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Arid plants garden

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  • #251880
    EmbersEmbers
    Member

    Does anyone have an arid plants garden they’d like to share pictures/details of? I’m thinking of putting one in atop a rock wall underneath the clothesline – I need something low-growing that likes full sun and free-draining soils.

    What did you plant? Did you use any Australian natives (I’ve been told we have no native cacti, and our succulents are hard to source)?

    #459989
    GrethGreth
    Member

    lol, Embers, my whole garden is arid plants, by default.

    Actually for low growing with a nice scent I would try and track down costmary, it works really well, and has a lovely minty smell, should your socks take a dive from the line.

    Will come up with a few more after I have had a think!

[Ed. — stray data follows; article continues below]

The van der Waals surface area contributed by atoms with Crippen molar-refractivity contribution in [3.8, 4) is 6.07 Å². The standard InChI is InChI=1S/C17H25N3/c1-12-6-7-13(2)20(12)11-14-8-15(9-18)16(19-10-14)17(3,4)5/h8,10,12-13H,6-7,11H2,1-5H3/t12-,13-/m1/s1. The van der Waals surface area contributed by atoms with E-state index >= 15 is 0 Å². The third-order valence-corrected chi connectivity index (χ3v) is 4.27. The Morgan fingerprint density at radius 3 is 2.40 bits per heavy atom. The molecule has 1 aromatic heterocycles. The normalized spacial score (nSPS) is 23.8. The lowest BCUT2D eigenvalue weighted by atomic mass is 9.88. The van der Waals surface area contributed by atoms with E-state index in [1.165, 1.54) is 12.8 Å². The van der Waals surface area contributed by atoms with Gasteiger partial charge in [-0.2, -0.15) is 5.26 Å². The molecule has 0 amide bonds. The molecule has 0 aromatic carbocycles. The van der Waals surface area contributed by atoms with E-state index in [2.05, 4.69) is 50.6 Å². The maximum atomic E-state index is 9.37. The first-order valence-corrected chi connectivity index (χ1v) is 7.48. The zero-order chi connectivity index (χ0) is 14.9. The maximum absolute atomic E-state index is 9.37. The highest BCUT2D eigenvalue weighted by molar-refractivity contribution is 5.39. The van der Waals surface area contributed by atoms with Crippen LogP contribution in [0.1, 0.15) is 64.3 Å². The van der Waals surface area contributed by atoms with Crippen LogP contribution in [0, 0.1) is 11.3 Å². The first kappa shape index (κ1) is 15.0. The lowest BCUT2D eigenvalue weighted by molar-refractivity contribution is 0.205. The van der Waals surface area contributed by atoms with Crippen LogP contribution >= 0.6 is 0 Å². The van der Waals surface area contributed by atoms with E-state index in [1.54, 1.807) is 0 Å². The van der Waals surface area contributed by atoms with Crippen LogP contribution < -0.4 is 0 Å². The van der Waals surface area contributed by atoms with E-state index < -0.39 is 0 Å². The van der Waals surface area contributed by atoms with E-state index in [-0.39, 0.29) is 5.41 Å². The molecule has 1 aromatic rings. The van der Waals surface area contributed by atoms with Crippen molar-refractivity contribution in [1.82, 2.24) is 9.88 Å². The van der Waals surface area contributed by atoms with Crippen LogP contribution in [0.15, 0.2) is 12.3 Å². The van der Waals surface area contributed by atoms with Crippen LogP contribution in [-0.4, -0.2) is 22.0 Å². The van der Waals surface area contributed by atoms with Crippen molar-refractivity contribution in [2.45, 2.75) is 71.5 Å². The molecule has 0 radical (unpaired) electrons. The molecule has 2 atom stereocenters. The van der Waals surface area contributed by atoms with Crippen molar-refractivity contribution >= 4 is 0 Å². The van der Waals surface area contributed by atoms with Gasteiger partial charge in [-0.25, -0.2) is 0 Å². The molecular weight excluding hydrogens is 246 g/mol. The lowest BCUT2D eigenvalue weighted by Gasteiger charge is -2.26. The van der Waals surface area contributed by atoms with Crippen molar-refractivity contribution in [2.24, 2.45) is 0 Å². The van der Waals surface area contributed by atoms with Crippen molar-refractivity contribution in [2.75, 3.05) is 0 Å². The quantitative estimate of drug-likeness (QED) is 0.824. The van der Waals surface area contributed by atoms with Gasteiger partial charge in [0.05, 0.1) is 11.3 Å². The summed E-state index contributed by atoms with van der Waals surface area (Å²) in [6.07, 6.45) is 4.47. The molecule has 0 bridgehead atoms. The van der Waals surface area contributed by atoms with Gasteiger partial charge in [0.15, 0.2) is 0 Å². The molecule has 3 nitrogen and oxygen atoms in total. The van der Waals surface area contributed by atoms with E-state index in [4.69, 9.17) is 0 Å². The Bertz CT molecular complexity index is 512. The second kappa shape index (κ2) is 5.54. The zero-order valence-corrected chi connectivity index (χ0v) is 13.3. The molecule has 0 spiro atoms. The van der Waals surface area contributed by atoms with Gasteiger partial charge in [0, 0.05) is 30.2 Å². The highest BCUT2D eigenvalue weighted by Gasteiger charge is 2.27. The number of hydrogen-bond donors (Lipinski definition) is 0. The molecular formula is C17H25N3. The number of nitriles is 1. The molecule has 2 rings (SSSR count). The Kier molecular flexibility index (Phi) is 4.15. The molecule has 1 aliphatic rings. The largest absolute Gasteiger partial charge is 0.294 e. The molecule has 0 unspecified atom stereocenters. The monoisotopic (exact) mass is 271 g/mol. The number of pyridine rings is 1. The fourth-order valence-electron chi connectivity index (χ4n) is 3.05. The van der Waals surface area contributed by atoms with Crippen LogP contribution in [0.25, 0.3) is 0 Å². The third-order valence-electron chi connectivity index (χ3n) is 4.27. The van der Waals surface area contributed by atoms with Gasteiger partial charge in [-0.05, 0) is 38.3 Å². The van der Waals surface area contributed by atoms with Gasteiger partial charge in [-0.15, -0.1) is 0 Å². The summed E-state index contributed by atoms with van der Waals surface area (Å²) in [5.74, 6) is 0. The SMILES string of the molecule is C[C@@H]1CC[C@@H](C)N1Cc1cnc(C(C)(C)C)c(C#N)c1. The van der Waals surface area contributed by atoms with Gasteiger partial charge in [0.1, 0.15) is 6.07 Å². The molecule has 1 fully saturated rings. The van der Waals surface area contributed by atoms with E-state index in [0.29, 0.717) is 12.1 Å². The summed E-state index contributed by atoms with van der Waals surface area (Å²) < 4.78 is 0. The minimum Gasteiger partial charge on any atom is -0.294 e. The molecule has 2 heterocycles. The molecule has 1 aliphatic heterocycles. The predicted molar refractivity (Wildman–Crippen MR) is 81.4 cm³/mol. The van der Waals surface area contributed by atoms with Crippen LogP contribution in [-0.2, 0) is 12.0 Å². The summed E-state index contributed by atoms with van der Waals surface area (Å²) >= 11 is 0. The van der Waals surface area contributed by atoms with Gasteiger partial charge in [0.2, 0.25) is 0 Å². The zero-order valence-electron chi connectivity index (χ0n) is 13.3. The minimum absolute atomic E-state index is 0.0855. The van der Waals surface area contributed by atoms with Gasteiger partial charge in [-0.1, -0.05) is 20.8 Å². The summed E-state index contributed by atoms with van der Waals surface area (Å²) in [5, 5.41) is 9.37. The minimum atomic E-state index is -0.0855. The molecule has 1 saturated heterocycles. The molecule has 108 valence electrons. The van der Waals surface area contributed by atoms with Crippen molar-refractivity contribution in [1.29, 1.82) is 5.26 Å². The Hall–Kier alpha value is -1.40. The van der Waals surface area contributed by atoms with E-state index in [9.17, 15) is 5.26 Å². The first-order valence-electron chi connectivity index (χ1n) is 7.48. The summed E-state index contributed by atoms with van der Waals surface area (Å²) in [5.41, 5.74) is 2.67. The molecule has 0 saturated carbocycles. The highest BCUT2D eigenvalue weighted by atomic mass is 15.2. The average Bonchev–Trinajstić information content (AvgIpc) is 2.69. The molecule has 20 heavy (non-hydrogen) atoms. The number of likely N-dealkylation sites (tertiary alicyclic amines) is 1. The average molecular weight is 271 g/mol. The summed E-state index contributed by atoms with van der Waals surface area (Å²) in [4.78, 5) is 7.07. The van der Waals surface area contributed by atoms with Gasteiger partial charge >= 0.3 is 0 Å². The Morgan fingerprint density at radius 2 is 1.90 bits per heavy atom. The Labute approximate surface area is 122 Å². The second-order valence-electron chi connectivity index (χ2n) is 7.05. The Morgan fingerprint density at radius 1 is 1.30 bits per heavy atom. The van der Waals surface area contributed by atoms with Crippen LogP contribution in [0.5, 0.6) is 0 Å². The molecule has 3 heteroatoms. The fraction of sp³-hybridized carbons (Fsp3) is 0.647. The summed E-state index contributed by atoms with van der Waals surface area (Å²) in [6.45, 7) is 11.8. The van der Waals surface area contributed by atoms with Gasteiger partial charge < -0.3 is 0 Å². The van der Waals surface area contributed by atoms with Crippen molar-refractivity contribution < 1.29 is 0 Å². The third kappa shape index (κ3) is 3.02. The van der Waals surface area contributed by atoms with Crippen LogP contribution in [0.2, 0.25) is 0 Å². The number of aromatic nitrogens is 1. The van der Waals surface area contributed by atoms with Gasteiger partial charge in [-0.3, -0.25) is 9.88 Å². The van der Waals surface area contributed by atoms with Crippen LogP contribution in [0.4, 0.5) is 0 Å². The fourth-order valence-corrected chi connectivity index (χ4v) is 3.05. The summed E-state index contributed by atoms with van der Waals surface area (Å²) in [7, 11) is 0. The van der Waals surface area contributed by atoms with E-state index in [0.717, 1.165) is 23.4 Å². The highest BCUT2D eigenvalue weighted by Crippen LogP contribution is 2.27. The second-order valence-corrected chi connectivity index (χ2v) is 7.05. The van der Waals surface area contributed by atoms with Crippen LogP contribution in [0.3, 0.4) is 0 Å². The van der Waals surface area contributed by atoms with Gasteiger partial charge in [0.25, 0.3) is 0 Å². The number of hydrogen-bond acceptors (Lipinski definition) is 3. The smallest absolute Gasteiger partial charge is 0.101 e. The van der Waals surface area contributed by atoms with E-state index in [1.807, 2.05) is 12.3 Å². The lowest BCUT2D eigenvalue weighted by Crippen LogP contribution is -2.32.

I have started a log, you could look there and see if that gives any ideas. pics are end of March, after a hot summer everything is a bit thoughtful, but still quite a bit of green around.

    #459990
    shortlyshortly
    Member

    australiansucculents.com have lots of really cool auzzie native succulent seeds but they aren’t exactly cheap.

    Paul Forster has a succulent nursery out your way, what Paul doesnt know about succulents isn’t worth knowing.

    If you hunt around you will even find quite a few edible succulents.

    Just beware the winter rainfall species, they look beautiful in southern gardens but when the get up here they usually rot as soon as summer hits, we get rain when they want a nice dry rest:rip:

    #459991
    Mac_GMac_G
    Member

    shortly wrote:

    australiansucculents.com have lots of really cool auzzie native succulent seeds but they aren’t exactly cheap.

    Oh, that’s Attila Kapitany’s website. He was on Gardening Australia a few weeks ago. Such an amazing garden!

    #459992
    TheExpertVGLTheExpertVGL
    Member

    The plants that grow in the arid eastern region near the Columbia River and the Columbia Basin have a number of traits which help them to be successful in the desert.

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